Source code for the finished project is here.
NVIDIA TensorRT is a framework used to optimize deep networks for inference by performing surgery on graphs trained with popular deep learning frameworks: Tensorflow, Caffe, etc.
Preparing the Tensorflow Graph
Our code is based on the Uff SSD sample installed with TensorRT 5.0. The guide together with the README in the sample directory describe steps to take to convert the frozen Tensorflow graph to the UFF format used by TensorRT. Follow these steps to create a UFF file from the Tensorflow frozen graph.
OpenCV GPU to TensorRT Input
We already have sample code dealing with Inception V2 SSD, we have created a TensorRT parsable graph from our Tensorflow graph, we can decode video on the GPU using OpenCV. The only major challenge left is to format decoded frames stored in
GpuMat structure to TensorRT input requirements.
This is a good opportunity for a segue on how images are stored in memory. Abstracting the low-level memory, OpenCV stores them in the channel last formatted structure: HWC (Height, Width, Channel). cuDNN used by TensorRT is optimized for the channel first format (CHW). Regardless, our consciousness stores them as 3 parallel planes in a 3d space joining together into one image, so we don’t really care about actual formats as long as the tools let us operate within this abstraction.
Eventually, however, we need to flatten all of this data into a 1d sequence which is our real-world address space. At this moment we need to agree on the order in which elements are marshaled. In numpy as well as C/C++, it is the “last-dimension-first” order. So, if we are storing things the TensorRT way, we wrap columns, then rows, then channels. The first picture below is roughly visualizing this process. In this case, images look like 3 different RGB (HSV, etc) planes flattened into one dimension fairly intuitively.
In the OpenCV world (channel-last, so channel will be the fastest changing dimension to get wrapped) the image below roughly shows the order of this 3d -> 1d mapping. You can think of it as each plane of the bottom image representing one image matrix row, of which each column consists of a three member tuple of channel values:
This is kinda unnatural however we don’t care ever due to the 3d abstraction in Python (or
GpuMat abstractions in C++). We only start caring when we need to step outside of the boundaries of our framework of choice (OpenCV). This is one of such cases.
CUDA kernels make quick work of these types of conversions, so we barely give back any of our performance gains (the decoded frame is already on the GPU). We are normalizing the frame for our network making sure each value is in [-1, 1], while we are rearranging the bytes.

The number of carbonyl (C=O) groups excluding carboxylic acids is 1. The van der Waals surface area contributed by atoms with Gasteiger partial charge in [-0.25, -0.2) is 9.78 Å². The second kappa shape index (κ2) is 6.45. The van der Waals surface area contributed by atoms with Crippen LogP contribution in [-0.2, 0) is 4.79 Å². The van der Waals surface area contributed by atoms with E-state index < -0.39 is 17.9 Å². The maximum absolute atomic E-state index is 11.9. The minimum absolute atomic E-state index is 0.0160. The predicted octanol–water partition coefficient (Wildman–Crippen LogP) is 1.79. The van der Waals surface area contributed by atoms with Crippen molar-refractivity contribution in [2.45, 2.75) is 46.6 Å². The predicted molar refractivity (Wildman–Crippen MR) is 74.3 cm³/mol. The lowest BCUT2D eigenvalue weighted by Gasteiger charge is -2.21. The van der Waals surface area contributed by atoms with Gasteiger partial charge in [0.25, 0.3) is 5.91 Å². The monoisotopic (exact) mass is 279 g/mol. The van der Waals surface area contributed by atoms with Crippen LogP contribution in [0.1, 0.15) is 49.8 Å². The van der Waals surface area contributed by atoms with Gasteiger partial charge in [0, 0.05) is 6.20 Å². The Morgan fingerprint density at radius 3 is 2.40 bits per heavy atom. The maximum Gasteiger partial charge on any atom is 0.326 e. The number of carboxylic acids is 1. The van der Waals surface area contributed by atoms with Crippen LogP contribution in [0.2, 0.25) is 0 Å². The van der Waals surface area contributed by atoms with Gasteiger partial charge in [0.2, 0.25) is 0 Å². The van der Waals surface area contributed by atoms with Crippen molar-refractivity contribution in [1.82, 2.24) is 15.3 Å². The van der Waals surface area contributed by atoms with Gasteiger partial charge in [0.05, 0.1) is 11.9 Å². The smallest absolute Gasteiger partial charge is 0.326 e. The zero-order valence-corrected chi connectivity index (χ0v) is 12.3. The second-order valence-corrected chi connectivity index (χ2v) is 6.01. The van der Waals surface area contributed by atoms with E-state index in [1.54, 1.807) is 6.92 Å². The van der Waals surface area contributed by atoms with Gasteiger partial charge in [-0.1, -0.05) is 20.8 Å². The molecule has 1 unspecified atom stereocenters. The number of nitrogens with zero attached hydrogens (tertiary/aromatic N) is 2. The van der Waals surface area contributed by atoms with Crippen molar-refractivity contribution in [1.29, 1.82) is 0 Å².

We get an impressive performance boost to 143 fps. Almost reached our original goal of an order of magnitude speedup over basic Python.
INT8 Precision Mode
In order to finally nail the goal of a ten-fold performance increase we need to run our TensorRT graph with INT8 precision. You can do a trial run with ride_2.mp4.
INT8 mode requires calibration before running, which will be attempted automatically when running the app if calibration table file is not found in the application current directory.
There is a calibration table already present in the source directory so running on the provided sample video does not requite calibration.
If you want to run on your set videos, you may need to run your own calibration first.
Performing Your Own Calibration
NOTE I recommend changing the ownership of the
/usr/src/tensorrt directory to you for convenience:
chown <you> -R /usr/src/tensorrt
To calibrate on a subset of videos:
- Extract a few frames from each of the chosen videos in PPM format into
- Resize them to 300×300 (size of our input tensor)
- Pick a subset of frames at random and merge their file names without extension into
/usr/src/tensorrt/data/ssd/list.txt, one name per line.
- Run the application as usual but do it from
/usr/src/tensorrtdirectory, so it is set as the application current directory. Sample code, which I have not changed, relies on hard coded locations – definitely needs fixing.
The following script performs required transformations for a single video. You can run it over a set of videos. NVIDIA recommends at least 500 frames for calibration.
ffmpeg -i ride_1.mp4 -vf fps=3,scale=300:300 /usr/src/tensorrt/data/ssd/ride_1_0%4d.ppm ls -1 /usr/src/tensorrt/data/ssd/ \ | grep ride_1_ \ | sort -R \ | tail --line=200 \ | sed -e s'/\..*$//' >>/usr/src/tensorrt/data/ssd/list.txt
Size of calibration dataset as well as how it is split into batches is controlled by the constants in
infer_with_trt.cpp (lines 25 and 26). the current settings indicate calibration will be performed on 2 batches of 50.
static constexpr int CAL_BATCH_SIZE = 50; static constexpr int FIRST_CAL_BATCH = 0, NB_CAL_BATCHES = 2;
Calibration takes a fairy long time so, no need to panic if the app appears unresponsive. Once calibration succeeds it outputs
CalibrationTableSSD in the application directory which is then read on every consecuitive execution.
At 200 fps on the calibrated dataset, we have achieved our goal of an order of a magnitude performance improvement over the basic Python detector.